Pretty quiet today: TfL says proceed
TRANSPORT FOR LONDON (TfL) has announced plans to start using tube passenger phone data to improve the service from July this year.
TfL will do this by tracking MAC addresses – a unique identifier on any WiFi-connected device to get an idea of where people are at any given time. This could be used to advise people on busy times at stations, and may even be used to improve passenger flow at individual stations.
No word as yet as to whether it’ll be used to bring back the death penalty for people who don’t take their rucksacks off on crowded carriages, but here’s hoping.
The data collection will start on Monday 8 July and will initially be used to alert travellers about delays and overcrowded stations. In the long run, passengers may even be given insights as to how busy the next train along is going to be, allowing them to decide whether or not to hang back.
Third-party apps that tap into TfL data will also benefit from this – in other words, Google Maps may seem a bit smarter at knowing when to tell you to bus somewhere instead.
Crucially, TfL will be able to use this data to see which parts of the network are struggling with an influx of grumpy passengers. Or rather, which bits are most struggling with an influx of grumpy passengers. This will help the operators prioritise infrastructure investment to theoretically make said customers slightly less grumpy.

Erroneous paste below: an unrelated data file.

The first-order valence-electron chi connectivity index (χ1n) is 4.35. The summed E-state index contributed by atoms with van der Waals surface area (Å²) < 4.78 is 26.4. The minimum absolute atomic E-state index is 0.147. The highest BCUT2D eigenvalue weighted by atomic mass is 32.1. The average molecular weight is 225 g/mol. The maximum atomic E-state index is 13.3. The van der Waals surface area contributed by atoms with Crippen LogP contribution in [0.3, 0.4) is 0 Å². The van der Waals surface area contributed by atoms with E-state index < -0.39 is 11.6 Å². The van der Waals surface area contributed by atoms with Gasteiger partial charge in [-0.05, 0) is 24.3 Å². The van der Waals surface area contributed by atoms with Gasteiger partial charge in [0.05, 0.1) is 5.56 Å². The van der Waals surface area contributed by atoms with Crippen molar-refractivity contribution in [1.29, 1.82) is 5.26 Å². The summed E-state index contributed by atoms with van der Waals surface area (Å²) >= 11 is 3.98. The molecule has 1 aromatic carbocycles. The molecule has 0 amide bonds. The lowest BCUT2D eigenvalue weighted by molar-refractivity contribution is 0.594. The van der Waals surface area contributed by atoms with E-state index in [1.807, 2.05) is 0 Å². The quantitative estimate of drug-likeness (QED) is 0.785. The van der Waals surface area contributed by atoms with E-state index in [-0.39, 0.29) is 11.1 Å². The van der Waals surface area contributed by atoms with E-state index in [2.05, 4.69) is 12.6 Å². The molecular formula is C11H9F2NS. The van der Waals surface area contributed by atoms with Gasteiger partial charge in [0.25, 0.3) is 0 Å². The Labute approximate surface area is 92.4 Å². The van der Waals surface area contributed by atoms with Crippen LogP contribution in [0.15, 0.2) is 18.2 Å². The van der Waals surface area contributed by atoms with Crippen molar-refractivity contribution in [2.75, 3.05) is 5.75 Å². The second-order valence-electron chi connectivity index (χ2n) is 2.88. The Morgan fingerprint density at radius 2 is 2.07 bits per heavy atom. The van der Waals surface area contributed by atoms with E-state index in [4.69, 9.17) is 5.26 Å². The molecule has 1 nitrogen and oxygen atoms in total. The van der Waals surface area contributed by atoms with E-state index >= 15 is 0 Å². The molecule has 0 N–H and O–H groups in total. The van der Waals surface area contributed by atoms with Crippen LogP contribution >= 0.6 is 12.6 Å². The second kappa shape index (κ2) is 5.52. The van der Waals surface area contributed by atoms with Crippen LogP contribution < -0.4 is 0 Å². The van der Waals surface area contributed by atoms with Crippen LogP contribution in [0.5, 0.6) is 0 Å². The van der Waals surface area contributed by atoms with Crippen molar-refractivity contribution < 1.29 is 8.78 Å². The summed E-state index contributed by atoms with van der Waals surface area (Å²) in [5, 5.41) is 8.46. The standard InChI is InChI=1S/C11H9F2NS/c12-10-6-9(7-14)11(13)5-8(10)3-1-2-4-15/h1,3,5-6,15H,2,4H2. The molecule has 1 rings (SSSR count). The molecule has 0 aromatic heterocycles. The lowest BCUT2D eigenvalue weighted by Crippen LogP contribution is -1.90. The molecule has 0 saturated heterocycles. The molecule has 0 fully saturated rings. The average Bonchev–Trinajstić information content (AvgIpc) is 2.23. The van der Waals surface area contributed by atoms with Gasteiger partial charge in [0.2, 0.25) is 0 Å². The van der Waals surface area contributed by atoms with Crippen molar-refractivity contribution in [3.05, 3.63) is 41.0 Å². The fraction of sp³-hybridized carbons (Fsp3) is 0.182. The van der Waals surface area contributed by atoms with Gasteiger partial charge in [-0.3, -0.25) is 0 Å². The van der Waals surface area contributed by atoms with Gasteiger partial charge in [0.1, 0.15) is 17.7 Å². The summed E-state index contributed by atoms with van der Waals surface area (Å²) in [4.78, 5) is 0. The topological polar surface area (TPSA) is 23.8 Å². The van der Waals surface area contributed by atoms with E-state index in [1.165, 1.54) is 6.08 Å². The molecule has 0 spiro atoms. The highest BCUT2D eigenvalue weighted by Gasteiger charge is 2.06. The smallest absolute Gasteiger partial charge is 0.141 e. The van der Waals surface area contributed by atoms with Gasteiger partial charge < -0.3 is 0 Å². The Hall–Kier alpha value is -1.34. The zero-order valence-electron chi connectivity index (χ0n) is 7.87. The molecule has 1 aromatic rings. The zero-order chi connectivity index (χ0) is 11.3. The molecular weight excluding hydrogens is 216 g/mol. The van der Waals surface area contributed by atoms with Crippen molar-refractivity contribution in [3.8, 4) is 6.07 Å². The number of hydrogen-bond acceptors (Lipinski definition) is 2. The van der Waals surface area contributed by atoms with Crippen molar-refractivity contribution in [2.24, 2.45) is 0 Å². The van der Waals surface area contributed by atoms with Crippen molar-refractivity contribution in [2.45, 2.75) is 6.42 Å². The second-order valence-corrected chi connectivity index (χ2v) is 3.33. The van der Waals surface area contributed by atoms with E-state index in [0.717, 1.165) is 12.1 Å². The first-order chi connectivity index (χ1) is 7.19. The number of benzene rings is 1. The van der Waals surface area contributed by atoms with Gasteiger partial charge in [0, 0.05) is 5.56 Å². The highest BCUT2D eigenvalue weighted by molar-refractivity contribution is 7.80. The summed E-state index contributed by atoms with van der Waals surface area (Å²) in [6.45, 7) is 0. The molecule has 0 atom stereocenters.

Oh, and there’s the possibility for advertising. Not targeted – or at least that’s not how TfL is framing it – but being able to show advertisers where they’d get the most bang for their buck.
“Being able to reliably demonstrate this should improve commercial revenue, which can then be reinvested back into the transport network,” as the press release puts it.
While TfL has made clear that all this data won’t be shared with anyone and is depersonalised, there’s not really a way to opt out. Because the data is tracked via MAC address, the only way to stop the tracking is to turn off WiFi or enable airport mode.
But then you’d lose access to the fun game of trying to log in and see your WhatsApp messages between stops. Nobody wants that. µ
Source : Inquirer